The latest Facilities Management Market Survey commissioned by Interserve and undertaken by Sheffield Hallam University in conjunction with i-FM, has revealed a shift from a pure cost and service level focus to a stronger emphasis on successful buyer-partner relationships, with 90% of respondents requesting new ideas to be offered by their suppliers during the preparation and management of outsourced contracts.
At the same time, there is a discrepancy between what buyers want in terms of contract innovation and how this is being measured. 68% of those engaged in innovation link it to their strategic objectives and 86% rank it as important (the second highest ranking) when evaluating tenders or bids, but only 24% actually list it as a requirement in their contracts.
The study, now in its third year, surveyed 227 private and public sector buyers and providers from across the UK and found that the objectives for outsourcing remain similar to 2012, with financial savings (72%), access to better technical expertise (64%), transfer of risk (59%), access to best practice (56.5%) and reduction of in-house staff (56%) all scoring highly.
However, while results from 2012 show that reducing costs was more important than quality, this year’s report predicts that value for money will come from a greater emphasis on innovation, service quality and customer satisfaction.
The report also rates longer-term contracts (more than three years) as more preferable in the majority (91%) of cases in helping organisations achieve their objectives. Communication (76%) and working together as a team (76%) were ranked as the top areas for joint buyer and supplier improvement.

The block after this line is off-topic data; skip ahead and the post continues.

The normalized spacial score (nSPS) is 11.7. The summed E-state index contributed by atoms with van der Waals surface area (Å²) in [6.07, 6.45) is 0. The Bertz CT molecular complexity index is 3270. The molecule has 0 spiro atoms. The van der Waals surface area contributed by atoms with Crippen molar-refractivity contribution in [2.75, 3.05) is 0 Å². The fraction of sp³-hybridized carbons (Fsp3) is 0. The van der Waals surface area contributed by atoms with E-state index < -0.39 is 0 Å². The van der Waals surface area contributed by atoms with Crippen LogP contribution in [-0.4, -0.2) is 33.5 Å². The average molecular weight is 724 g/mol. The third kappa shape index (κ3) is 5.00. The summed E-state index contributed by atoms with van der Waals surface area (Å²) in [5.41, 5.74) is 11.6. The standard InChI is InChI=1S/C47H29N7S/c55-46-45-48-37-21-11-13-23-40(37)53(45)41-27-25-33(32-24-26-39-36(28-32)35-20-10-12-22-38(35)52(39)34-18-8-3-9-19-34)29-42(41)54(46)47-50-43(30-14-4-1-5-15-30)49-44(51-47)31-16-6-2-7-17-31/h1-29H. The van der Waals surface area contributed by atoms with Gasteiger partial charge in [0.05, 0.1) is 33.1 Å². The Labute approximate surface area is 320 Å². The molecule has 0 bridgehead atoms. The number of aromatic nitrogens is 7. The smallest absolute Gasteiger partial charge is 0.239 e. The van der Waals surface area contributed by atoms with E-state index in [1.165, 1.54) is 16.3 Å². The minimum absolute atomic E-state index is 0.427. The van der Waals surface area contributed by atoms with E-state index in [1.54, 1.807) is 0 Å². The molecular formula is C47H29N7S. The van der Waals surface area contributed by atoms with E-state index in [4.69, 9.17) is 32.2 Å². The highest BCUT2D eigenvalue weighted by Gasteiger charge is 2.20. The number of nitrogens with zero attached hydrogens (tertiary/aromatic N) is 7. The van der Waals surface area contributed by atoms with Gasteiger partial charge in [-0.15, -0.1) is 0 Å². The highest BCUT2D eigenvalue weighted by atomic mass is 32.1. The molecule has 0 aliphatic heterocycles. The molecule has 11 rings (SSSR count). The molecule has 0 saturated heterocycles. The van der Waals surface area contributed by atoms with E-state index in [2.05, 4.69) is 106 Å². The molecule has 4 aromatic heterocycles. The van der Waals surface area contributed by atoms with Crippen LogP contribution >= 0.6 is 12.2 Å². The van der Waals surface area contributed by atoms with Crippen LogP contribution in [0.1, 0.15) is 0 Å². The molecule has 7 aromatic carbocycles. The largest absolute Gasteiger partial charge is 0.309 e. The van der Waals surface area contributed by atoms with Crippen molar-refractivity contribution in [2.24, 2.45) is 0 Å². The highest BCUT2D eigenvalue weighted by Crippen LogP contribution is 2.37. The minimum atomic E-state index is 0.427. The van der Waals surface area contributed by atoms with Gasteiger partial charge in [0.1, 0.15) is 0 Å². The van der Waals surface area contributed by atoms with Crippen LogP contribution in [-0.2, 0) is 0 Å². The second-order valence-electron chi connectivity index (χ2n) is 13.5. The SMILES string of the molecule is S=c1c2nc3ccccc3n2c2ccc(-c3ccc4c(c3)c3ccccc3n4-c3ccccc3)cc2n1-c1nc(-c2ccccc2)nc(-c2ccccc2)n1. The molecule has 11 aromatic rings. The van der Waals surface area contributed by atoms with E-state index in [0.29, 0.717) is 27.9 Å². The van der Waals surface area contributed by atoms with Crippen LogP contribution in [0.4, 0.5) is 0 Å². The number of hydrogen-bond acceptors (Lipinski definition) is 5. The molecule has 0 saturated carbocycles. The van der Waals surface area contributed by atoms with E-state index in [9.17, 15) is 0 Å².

Commenting on the findings, Bruce Melizan, Executive Director at Interserve said: “Previous surveys concluded that the industry has been focused on taking out cost, but this year there has been a subtle shift towards finding ways of delivering services differently. Although some customers are still unwilling to rank issues like innovation at the top of their priority list when outsourcing, it is increasingly seen as a vital part of service delivery.
“The other significant trend in this year’s research is the value placed on building longer term contracts. In 91% of cases these are seen to provide more benefits than shorter term contracts in building relationships.
“At Interserve, we believe the right approach is about structuring a partnership based on the client’s strategic outcomes rather than focusing on the quicker and easier cost-cutting measures.
“Overall the industry needs to work closer with its clients to develop beneficial relationships that deliver added value, enable the right improvements to be made and contribute to the long-term success of the client’s business.”
The survey also revealed that:
16% increase in those outsourcing over 76% of their estate since 2012. In-house and single service are the most popular form of delivery but 14% more organisations now outsource to one provider.
Long-term contracts are most effective at building relationships (91%) with short term contracts considered most effective in only one instance – enabling organisations to exit contracts.
Cleaning, maintenance and security services are outsourced in nearly 70% of cases.
94% of people believe cost is most important factor in tender evaluation, whilst 52% think organisations will improve productivity and efficiency of services to a greater extent in the future.
Over the next five years, demand for total facilities management and integrated services is expected to increase, with single service delivery decreasing and bundled services remaining at the same level.
There continues to be mixed attitudes towards sustainability. There is a strong indication that it will become more important in the next five years, although much like innovation, it is rated as low relevance in terms of outsourcing objectives.
The key findings from this research are available in a report called ‘Time for change in facilities management’ which can be downloaded here.